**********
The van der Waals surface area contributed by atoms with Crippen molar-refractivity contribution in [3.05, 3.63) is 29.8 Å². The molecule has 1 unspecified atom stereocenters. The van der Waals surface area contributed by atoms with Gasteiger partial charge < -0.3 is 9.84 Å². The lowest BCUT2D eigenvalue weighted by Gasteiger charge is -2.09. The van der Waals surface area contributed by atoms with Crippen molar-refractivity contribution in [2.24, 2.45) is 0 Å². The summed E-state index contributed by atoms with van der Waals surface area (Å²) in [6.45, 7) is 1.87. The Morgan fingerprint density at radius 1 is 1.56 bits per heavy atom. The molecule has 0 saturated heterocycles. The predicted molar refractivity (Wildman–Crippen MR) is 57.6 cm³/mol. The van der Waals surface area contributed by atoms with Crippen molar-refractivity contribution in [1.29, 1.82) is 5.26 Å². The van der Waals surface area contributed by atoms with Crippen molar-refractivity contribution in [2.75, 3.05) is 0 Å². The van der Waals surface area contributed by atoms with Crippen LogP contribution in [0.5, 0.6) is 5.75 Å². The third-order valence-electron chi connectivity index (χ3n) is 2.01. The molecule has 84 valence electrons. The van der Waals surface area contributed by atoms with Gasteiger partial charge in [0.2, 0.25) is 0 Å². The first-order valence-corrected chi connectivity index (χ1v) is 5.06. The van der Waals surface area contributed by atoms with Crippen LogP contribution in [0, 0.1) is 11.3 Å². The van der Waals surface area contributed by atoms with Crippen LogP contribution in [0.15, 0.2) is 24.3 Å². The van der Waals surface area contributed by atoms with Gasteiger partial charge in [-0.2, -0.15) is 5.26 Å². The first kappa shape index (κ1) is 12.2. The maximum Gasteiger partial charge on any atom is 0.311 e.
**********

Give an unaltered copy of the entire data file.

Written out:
The van der Waals surface area contributed by atoms with Crippen molar-refractivity contribution in [3.05, 3.63) is 29.8 Å². The molecule has 1 unspecified atom stereocenters. The van der Waals surface area contributed by atoms with Gasteiger partial charge < -0.3 is 9.84 Å². The lowest BCUT2D eigenvalue weighted by Gasteiger charge is -2.09. The van der Waals surface area contributed by atoms with Crippen molar-refractivity contribution in [2.24, 2.45) is 0 Å². The summed E-state index contributed by atoms with van der Waals surface area (Å²) in [6.45, 7) is 1.87. The Morgan fingerprint density at radius 1 is 1.56 bits per heavy atom. The molecule has 0 saturated heterocycles. The predicted molar refractivity (Wildman–Crippen MR) is 57.6 cm³/mol. The van der Waals surface area contributed by atoms with Crippen molar-refractivity contribution in [1.29, 1.82) is 5.26 Å². The van der Waals surface area contributed by atoms with Crippen molar-refractivity contribution in [2.75, 3.05) is 0 Å². The van der Waals surface area contributed by atoms with Crippen LogP contribution in [0.5, 0.6) is 5.75 Å². The third-order valence-electron chi connectivity index (χ3n) is 2.01. The molecule has 84 valence electrons. The van der Waals surface area contributed by atoms with Gasteiger partial charge in [0.2, 0.25) is 0 Å². The first-order valence-corrected chi connectivity index (χ1v) is 5.06. The van der Waals surface area contributed by atoms with Crippen LogP contribution in [0, 0.1) is 11.3 Å². The van der Waals surface area contributed by atoms with Crippen LogP contribution in [0.15, 0.2) is 24.3 Å². The van der Waals surface area contributed by atoms with Gasteiger partial charge in [-0.2, -0.15) is 5.26 Å². The first kappa shape index (κ1) is 12.2. The maximum Gasteiger partial charge on any atom is 0.311 e.